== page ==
Kimberly Hopkin (she/her/hers) '19
Before I came to law school, I was told by one of my mentors that I would be the happiest person in my class. She wasn’t commenting on my actual personality and demeanor; she was trying to imagine going through law school without having to deal with the stress of trying to find internships or earn a GPA high enough to enter the job market. While those are certainly perks, I like to think that I’m extremely lucky not because I already have a job but because I already have my dream job. I’m an active duty Air Force officer who, with any luck, will be part of the Judge Advocate General Corps. In fact, this summer I got the opportunity to intern at a base-level legal office working on diverse issues common across Air Force bases.
I think there are some common misconceptions about what JAGs do. While I can’t speak for the other branches, I can clear up some urban legends about what Air Force JAGs do – and, no, we aren’t pilots. At every base, there is a Staff Judge Advocate (SJA) who works directly for the Wing Commander (essentially the CEO of the base). The lawyers who work for the SJA are Assistant Staff Judge Advocates (ASJAs) and usually in charge of one or two categories of law. For instance, a new ASJA will typically start out learning civil or administrative law and practice employment law and deal with ethical questions from commanders. But they could also easily be placed in environmental or contract law for their first assignment reviewing contract solicitations, bids, task orders for IDIQ contracts, or overseeing the process when contractors fall short. While there is a Chief of Military Justice (usually a second or third assignment Captain), all the ASJAs will take turns prosecuting different cases. This is not only because of a heavy case load, but also because they need to earn their certification before they can go to trial without a senior officer. So, the rumor about being in a court room within six months of passing the bar is realistic although not guaranteed.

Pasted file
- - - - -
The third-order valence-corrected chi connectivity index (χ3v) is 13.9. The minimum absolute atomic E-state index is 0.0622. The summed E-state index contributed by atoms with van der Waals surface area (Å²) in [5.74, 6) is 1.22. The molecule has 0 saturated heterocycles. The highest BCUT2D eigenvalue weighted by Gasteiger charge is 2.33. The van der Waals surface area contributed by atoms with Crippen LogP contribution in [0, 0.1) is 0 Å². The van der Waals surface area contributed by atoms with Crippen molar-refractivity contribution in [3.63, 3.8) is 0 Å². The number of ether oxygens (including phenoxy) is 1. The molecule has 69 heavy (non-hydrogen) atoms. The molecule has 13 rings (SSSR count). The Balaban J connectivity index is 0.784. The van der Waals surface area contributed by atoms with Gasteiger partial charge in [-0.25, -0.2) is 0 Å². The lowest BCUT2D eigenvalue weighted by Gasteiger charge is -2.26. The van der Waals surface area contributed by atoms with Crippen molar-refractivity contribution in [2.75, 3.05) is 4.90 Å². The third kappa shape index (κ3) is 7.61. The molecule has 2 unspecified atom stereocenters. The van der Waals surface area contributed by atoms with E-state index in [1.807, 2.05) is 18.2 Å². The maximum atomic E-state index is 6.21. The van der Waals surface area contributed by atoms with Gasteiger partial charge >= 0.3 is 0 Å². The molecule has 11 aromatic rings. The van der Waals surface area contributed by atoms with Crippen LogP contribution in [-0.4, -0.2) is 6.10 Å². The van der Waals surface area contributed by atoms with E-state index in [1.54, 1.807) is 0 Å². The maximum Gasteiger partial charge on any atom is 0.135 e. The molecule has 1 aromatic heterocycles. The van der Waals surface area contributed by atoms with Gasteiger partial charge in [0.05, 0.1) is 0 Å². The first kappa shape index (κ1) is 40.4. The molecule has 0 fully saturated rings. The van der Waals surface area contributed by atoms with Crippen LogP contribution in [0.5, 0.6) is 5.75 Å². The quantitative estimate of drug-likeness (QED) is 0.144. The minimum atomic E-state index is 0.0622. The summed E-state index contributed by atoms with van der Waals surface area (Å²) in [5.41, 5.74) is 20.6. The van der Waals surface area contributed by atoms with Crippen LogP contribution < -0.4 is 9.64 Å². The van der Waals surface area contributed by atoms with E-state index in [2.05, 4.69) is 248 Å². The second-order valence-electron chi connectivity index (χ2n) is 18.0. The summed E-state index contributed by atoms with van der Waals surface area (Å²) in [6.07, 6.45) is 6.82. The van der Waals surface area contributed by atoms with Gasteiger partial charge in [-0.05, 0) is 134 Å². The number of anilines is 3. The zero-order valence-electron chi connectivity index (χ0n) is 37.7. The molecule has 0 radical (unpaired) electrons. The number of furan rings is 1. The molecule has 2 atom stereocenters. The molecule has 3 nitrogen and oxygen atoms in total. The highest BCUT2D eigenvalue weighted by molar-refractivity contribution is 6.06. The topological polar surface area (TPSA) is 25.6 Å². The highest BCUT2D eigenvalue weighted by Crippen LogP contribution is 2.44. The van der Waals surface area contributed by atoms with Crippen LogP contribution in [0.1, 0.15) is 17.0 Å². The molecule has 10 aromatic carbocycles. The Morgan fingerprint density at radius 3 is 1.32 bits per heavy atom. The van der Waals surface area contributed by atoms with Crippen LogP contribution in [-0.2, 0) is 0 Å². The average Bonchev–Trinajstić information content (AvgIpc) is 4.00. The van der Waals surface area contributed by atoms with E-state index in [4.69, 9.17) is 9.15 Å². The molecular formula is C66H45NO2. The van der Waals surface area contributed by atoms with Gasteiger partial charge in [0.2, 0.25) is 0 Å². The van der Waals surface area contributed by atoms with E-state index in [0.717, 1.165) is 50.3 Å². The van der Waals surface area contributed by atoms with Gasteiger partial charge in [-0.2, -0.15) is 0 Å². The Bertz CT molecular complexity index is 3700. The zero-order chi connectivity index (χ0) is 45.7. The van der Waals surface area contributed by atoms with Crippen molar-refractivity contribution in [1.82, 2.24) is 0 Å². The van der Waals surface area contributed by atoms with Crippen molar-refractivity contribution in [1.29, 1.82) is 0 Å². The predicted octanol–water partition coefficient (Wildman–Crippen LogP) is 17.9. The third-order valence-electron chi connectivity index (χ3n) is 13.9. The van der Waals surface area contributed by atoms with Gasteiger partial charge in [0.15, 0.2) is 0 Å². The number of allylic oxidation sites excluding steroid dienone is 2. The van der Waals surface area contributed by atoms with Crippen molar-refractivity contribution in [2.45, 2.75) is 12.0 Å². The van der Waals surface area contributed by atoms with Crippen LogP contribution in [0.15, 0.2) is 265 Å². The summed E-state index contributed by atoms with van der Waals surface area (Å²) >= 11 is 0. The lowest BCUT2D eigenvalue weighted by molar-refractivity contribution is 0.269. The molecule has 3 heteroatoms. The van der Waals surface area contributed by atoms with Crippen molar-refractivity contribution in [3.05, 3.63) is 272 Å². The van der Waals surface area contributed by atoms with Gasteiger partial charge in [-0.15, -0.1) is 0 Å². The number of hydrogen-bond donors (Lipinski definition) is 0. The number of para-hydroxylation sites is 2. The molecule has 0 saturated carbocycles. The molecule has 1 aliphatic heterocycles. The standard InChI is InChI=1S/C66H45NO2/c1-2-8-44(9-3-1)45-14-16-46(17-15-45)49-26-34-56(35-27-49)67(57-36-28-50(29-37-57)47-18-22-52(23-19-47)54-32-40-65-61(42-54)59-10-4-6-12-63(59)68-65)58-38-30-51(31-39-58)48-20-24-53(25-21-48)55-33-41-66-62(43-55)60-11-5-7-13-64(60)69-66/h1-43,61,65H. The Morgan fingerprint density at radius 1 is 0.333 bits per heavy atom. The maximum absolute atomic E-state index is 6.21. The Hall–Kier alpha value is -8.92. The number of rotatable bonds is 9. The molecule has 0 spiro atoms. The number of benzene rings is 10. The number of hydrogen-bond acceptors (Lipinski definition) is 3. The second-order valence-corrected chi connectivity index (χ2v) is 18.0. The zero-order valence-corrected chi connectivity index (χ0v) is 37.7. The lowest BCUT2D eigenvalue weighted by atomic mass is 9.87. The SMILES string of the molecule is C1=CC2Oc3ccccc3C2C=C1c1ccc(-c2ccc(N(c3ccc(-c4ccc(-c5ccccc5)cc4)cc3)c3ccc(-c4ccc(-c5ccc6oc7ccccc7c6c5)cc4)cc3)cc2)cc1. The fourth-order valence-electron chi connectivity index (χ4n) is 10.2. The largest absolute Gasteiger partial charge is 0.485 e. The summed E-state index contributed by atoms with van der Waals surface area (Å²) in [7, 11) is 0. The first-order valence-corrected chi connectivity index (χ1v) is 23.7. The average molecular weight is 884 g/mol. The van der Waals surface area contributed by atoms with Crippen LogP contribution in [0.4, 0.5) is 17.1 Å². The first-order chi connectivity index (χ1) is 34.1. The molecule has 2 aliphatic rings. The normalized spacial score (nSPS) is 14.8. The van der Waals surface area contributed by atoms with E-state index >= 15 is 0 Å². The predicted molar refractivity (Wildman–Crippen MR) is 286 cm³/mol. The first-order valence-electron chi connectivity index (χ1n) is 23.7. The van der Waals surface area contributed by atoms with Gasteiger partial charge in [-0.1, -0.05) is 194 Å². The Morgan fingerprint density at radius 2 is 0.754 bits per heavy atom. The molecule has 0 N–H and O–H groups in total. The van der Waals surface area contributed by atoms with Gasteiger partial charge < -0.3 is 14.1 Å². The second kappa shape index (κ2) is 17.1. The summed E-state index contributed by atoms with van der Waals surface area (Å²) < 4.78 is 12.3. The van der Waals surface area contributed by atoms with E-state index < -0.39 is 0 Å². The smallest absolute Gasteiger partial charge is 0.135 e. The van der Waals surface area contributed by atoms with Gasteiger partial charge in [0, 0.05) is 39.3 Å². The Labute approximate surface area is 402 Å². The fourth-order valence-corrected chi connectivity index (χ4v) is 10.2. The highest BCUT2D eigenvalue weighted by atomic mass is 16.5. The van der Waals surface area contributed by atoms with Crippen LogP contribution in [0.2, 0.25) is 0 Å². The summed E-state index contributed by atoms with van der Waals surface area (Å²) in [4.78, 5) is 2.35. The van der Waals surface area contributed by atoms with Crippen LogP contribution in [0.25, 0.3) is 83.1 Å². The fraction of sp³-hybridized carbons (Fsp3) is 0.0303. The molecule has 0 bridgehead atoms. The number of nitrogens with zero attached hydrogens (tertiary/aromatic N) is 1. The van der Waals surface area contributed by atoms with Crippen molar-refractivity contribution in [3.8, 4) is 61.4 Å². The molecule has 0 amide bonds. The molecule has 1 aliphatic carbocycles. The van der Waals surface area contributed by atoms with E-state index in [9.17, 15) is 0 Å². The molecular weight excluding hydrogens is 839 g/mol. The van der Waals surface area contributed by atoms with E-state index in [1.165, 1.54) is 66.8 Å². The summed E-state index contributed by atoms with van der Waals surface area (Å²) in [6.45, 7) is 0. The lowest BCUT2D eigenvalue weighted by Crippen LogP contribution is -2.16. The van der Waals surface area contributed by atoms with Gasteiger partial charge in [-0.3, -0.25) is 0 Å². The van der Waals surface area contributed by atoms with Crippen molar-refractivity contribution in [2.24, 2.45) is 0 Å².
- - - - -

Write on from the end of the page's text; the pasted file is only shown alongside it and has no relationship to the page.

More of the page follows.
All ASJAs will also spend between three-to-four hours per week doing Legal Assistance. This can range from drafting wills and powers of attorney to giving legal advice to tenants seeking to break their lease under the Servicemember’s Civil Relief Act (SCRA). They can give preliminary advice on starting a divorce or consumer protection rights, but they can’t represent members in court. This is because ASJAs work for the government first and foremost. Therefore, even though the Air Force encourages legal assistance appointments to save members millions of dollars in legal fees annually, ASJAs carefully consider whether taking on a client would in any way compromise their duty to the Air Force or the client. For instance, an ASJA would never give a service member advice on the Uniform Code of Military Justice (UCMJ) because they need to be able to prosecute without any conflicts of interest.
Therefore, at each base there is also an Area Defense Counsel (ADC) who doesn’t answer to any authority on the base. These are usually third assignment Captains who have previously been a Chief of Military Justice. These lawyers represent service members who are accused of disciplinary or criminal infractions. They usually have a heavy case load and travel to other bases within their region frequently. For instance, if two service members are accused of smoking marijuana together, then the ADC can only represent one, and an ADC from another base in the region will represent the other. It’s not unusual to handle around 35 clients at a time – even at a small base.